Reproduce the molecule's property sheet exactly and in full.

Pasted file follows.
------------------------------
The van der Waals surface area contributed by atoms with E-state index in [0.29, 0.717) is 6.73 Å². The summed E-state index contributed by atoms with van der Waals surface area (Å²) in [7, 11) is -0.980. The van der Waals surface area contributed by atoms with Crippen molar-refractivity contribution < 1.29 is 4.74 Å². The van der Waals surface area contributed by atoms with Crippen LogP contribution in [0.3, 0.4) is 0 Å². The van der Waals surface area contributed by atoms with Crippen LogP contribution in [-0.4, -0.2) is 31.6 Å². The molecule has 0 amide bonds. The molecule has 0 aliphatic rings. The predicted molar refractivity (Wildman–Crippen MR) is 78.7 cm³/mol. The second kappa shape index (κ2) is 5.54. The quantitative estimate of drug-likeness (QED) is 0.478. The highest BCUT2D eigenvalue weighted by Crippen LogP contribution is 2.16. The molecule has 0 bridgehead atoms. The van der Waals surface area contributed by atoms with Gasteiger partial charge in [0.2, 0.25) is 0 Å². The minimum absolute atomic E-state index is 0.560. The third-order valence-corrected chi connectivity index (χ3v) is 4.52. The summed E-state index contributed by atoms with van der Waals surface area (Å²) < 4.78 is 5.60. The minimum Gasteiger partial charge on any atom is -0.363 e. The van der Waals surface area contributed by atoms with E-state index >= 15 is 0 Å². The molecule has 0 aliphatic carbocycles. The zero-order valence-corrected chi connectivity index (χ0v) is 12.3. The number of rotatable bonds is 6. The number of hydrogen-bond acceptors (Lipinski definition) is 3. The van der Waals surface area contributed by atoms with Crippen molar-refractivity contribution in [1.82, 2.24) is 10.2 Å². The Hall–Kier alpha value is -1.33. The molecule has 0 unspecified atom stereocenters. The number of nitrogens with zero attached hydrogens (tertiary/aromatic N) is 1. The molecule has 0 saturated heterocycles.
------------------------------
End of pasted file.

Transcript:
The van der Waals surface area contributed by atoms with E-state index in [0.29, 0.717) is 6.73 Å². The summed E-state index contributed by atoms with van der Waals surface area (Å²) in [7, 11) is -0.980. The van der Waals surface area contributed by atoms with Crippen molar-refractivity contribution < 1.29 is 4.74 Å². The van der Waals surface area contributed by atoms with Crippen LogP contribution in [0.3, 0.4) is 0 Å². The van der Waals surface area contributed by atoms with Crippen LogP contribution in [-0.4, -0.2) is 31.6 Å². The molecule has 0 amide bonds. The molecule has 0 aliphatic rings. The predicted molar refractivity (Wildman–Crippen MR) is 78.7 cm³/mol. The second kappa shape index (κ2) is 5.54. The quantitative estimate of drug-likeness (QED) is 0.478. The highest BCUT2D eigenvalue weighted by Crippen LogP contribution is 2.16. The molecule has 0 bridgehead atoms. The van der Waals surface area contributed by atoms with Gasteiger partial charge in [0.2, 0.25) is 0 Å². The minimum absolute atomic E-state index is 0.560. The third-order valence-corrected chi connectivity index (χ3v) is 4.52. The summed E-state index contributed by atoms with van der Waals surface area (Å²) < 4.78 is 5.60. The minimum Gasteiger partial charge on any atom is -0.363 e. The van der Waals surface area contributed by atoms with E-state index >= 15 is 0 Å². The molecule has 0 aliphatic carbocycles. The zero-order valence-corrected chi connectivity index (χ0v) is 12.3. The number of rotatable bonds is 6. The number of hydrogen-bond acceptors (Lipinski definition) is 3. The van der Waals surface area contributed by atoms with Crippen molar-refractivity contribution in [1.82, 2.24) is 10.2 Å². The Hall–Kier alpha value is -1.33. The molecule has 0 unspecified atom stereocenters. The number of nitrogens with zero attached hydrogens (tertiary/aromatic N) is 1. The molecule has 0 saturated heterocycles.